When it comes to songs about flowers, many songs are about love and relationships. In other cases, the song is about the actual flowers themselves. Whichever way a writer decides to write a song about flowers, there are lots of them. In this article, we will break down some of the best 10 songs about flowers.
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Although Seal is now famous for his appearances on the show called The Voice, Seal was originally known for this smash-hit which helped launch his career to the upper stratosphere of fame.
Kiss From A Rose, released in 1995, was Seal’s breakthrough song reaching the number one spot on the charts. This song seems to remind everyone that a rose has thorns and reminds us all of the wonderful love we feel and also love lost.
Bon Jovi hit it big in the late 1980s becoming one the biggest rock bands in history. After years of straight rock and roll, Bon Jovi came forward with the song Bed Of Roses, which set a separate path for the supergroup.
The song was released in 1993 and became one of Bon Jovi’s most successful tracks. The song reminds the listener of being away from the one that is loved.
Jeff Buckley is known for his guitar playing and voice of silk. Buckley has a way of touching upon emotions in a great many ways.
In this song, Buckley sings about drinking too much, “Because it brings me back to you”. The song was originally created by James Shelton in 1950. However, Buckley and his voice made the song an even bigger hit.
Ween came out of the experimental music attitudes of the early 1990s. In 1992, Ween created this original-sounding track.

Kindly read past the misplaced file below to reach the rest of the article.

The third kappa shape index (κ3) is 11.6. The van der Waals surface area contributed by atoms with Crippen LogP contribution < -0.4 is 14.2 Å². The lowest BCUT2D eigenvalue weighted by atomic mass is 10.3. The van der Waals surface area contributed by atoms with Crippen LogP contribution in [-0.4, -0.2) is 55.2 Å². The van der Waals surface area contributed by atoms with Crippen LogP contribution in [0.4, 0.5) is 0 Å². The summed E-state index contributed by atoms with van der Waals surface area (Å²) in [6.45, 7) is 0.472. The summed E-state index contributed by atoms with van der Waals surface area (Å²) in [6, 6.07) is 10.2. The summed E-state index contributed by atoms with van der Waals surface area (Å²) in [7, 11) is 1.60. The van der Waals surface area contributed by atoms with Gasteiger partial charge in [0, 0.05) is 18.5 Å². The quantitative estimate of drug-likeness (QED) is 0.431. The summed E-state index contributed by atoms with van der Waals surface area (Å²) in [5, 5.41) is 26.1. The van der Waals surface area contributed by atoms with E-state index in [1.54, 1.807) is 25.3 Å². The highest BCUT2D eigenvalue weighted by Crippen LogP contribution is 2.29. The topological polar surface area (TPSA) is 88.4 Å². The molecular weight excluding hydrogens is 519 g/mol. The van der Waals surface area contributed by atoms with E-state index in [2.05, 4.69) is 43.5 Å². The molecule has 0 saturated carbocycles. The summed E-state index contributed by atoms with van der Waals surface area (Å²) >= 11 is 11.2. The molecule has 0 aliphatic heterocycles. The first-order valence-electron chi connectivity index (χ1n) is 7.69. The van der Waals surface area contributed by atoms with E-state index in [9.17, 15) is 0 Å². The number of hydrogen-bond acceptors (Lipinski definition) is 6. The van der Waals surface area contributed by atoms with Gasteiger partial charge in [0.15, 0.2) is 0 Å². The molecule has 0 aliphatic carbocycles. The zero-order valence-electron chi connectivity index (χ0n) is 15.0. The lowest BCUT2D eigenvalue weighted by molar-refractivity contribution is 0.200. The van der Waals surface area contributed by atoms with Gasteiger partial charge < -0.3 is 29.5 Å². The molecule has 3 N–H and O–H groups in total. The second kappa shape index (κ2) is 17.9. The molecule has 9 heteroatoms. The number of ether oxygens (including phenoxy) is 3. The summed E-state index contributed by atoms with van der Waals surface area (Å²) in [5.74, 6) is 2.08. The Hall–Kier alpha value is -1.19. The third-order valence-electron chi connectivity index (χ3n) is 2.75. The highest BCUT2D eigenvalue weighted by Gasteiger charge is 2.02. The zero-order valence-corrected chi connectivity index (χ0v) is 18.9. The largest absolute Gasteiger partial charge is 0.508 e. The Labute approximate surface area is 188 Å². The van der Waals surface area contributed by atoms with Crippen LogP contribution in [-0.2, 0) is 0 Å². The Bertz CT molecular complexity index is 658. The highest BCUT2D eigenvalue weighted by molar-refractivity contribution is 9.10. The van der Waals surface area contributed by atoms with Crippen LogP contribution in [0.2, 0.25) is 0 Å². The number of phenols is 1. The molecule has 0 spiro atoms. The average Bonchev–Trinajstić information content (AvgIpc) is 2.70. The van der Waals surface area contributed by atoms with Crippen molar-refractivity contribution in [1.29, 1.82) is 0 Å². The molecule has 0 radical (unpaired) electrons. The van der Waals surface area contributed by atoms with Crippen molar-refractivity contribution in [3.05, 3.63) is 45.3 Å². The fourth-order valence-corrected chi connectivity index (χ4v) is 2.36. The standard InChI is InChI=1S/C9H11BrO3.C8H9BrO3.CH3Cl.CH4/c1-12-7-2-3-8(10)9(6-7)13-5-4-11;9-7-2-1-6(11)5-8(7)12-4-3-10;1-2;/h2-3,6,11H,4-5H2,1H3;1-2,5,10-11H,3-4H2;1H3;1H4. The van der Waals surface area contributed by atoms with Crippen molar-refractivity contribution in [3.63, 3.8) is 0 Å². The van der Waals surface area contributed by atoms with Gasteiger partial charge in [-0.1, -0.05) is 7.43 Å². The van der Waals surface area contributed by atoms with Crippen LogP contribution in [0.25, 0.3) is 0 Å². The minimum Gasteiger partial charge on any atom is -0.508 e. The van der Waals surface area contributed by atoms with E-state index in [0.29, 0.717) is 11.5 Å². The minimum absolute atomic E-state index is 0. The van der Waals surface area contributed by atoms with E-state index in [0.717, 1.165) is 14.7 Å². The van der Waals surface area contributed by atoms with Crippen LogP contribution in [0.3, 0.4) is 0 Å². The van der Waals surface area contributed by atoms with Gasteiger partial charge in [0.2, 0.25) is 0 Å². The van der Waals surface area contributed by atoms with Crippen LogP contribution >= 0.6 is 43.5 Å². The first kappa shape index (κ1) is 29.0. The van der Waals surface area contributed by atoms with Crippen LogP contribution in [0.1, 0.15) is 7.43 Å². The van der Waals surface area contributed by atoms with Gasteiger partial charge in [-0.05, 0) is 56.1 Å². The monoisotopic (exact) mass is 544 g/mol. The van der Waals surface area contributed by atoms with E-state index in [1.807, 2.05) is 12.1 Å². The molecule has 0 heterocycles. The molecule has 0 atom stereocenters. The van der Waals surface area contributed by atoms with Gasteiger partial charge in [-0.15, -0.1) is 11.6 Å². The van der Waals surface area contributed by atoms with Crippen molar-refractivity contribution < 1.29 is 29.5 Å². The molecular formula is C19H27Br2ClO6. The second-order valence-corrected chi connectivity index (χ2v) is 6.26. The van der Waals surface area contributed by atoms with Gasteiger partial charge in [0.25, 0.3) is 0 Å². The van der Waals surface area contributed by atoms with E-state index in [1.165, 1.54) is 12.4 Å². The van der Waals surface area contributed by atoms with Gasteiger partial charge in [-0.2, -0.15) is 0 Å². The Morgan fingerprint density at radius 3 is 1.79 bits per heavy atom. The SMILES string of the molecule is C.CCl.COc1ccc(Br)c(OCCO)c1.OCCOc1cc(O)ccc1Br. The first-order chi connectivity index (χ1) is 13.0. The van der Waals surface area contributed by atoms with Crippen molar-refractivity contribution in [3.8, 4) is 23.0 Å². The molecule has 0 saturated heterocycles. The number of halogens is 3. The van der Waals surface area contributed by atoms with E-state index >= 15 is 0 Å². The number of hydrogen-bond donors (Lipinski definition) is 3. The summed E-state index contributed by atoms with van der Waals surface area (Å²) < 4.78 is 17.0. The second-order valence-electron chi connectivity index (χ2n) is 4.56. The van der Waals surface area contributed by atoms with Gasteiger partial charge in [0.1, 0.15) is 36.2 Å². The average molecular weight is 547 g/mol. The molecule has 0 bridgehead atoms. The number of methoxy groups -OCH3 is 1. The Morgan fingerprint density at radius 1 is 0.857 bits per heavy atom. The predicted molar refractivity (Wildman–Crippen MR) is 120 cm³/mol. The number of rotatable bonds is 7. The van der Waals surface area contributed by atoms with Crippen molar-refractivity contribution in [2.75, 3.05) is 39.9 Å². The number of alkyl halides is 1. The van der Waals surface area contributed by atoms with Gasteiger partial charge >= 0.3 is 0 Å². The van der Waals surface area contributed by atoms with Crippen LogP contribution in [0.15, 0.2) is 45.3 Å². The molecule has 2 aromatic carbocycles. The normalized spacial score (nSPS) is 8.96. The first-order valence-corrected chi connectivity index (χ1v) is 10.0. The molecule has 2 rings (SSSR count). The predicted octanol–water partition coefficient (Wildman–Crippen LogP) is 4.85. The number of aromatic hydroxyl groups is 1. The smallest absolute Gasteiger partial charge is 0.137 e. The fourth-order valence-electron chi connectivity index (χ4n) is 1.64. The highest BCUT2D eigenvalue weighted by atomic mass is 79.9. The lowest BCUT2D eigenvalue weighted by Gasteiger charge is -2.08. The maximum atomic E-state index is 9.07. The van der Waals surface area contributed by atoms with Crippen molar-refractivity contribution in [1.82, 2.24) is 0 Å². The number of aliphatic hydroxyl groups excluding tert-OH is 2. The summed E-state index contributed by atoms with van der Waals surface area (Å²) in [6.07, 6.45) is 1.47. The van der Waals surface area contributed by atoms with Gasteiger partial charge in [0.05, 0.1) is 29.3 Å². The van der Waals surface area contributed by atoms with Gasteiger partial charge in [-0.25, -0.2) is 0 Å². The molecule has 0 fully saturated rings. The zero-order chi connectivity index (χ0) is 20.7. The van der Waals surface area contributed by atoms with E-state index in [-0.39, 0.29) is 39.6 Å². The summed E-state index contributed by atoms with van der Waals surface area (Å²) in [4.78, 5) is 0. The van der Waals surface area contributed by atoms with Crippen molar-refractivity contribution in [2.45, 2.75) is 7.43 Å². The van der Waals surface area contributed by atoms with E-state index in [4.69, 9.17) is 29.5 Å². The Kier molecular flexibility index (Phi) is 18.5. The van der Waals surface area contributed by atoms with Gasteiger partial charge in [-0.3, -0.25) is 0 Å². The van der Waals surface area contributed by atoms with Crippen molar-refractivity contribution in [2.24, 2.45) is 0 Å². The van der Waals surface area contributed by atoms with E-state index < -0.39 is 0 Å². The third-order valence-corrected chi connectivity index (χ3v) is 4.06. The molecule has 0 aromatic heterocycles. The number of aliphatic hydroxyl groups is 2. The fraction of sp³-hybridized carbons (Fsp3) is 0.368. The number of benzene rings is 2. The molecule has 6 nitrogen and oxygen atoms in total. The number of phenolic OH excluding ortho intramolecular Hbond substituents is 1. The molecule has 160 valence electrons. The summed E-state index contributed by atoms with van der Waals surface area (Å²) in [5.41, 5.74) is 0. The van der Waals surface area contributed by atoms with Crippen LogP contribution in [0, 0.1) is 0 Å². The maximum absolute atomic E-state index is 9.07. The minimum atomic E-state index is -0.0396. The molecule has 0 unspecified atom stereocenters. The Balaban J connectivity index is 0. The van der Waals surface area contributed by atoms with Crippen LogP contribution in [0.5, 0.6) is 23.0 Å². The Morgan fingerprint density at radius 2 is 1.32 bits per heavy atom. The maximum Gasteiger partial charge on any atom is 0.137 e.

This song set the group apart from others and the song saw many mainstream successes in their home country of Australia. This song has a punk feel with emotion.
Nirvana had a full album of hits coming out in the early 1990s and this song is one of those. Reaching the highest point on almost all charts Nirvana was the super band of the early 90s.
Marigold is a lesser-known track from the band on the B-side of the Heart-Shaped Box album in 1993. The track was originally written by Dave Grohl, Nirvana’s drummer, in 1992.
Poison busted out on the hair glam rock scene with furry, releasing a slew of rock and roll hits with aggression. However, when the group released Every Rose Has Its Thorn, the group showed another side of their emotions.
The fans loved the result and the song became one of the group’s biggest hits in a power ballad. The power of the lyrics and the backing tracks shined right through the makeup and hairspray to reveal a top hit.
For many decades now this song has been used commercially. The song has been used in movies, commercials, and more. The song is about the little yellow perennial that so many people are familiar with.
This song was first created and recorded in the year 1968 by The Foundations. The vocals on the song deliver the message with meaning and clarity, asking for buttercup to not break his heart.
1997 was a heartfelt year for England and America alike. Princess Diana, the Princess of Wales, had died in an avoidable car crash. Elton John felt the need to play this masterpiece in the memory of the princess.
There is no flower named in the title, however, the song is referred to as ‘England’s Rose’ and this makes the song suitable for this list.
The 1997 hit was created in 1973 over the loss of Marilyn Monroe. John adapted the song in the wake of Princess Diana’s death to pay tribute. This song is the highest-selling single ever.
A duet from two of the most famous voices coming out of the 1970s. The back and forth between the two singers leads to much emotion being drawn out in the listener. The lyrics point to love lost and how much love is missed.
The song talks of what used to be in a relationship, but is no longer present. The couple seems to miss the love songs and flowers they used to bring each other. No more.
This song is a bit less serious than the others mentioned on this list. The song was originally written by Al Dubin and his writing partner Joe Burke in the year 1929.
Nick Lucas, a jazz guitarist, released the song and it hit the number one spot on the charts shortly after. This song, because of the tone and content, was featured in the very first Looney Tunes cartoon ever produced.